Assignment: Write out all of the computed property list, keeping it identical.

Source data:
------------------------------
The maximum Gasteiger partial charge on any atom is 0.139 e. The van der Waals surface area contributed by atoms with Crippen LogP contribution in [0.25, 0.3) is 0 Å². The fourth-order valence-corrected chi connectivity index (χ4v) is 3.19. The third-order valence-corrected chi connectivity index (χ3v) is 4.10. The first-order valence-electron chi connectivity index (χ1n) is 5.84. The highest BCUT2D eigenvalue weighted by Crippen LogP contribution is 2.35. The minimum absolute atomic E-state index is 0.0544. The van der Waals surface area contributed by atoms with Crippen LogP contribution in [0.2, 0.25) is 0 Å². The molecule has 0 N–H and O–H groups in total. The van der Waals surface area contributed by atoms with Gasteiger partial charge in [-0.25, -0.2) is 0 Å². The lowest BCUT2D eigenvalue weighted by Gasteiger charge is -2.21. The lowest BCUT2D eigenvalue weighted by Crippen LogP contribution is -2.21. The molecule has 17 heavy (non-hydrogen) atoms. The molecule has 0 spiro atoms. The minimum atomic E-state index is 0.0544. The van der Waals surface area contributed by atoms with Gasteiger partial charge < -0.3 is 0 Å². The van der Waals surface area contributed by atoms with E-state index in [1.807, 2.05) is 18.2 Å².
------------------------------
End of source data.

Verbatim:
The maximum Gasteiger partial charge on any atom is 0.139 e. The van der Waals surface area contributed by atoms with Crippen LogP contribution in [0.25, 0.3) is 0 Å². The fourth-order valence-corrected chi connectivity index (χ4v) is 3.19. The third-order valence-corrected chi connectivity index (χ3v) is 4.10. The first-order valence-electron chi connectivity index (χ1n) is 5.84. The highest BCUT2D eigenvalue weighted by Crippen LogP contribution is 2.35. The minimum absolute atomic E-state index is 0.0544. The van der Waals surface area contributed by atoms with Crippen LogP contribution in [0.2, 0.25) is 0 Å². The molecule has 0 N–H and O–H groups in total. The van der Waals surface area contributed by atoms with Gasteiger partial charge in [-0.25, -0.2) is 0 Å². The lowest BCUT2D eigenvalue weighted by Gasteiger charge is -2.21. The lowest BCUT2D eigenvalue weighted by Crippen LogP contribution is -2.21. The molecule has 17 heavy (non-hydrogen) atoms. The molecule has 0 spiro atoms. The minimum atomic E-state index is 0.0544. The van der Waals surface area contributed by atoms with Gasteiger partial charge < -0.3 is 0 Å². The van der Waals surface area contributed by atoms with E-state index in [1.807, 2.05) is 18.2 Å².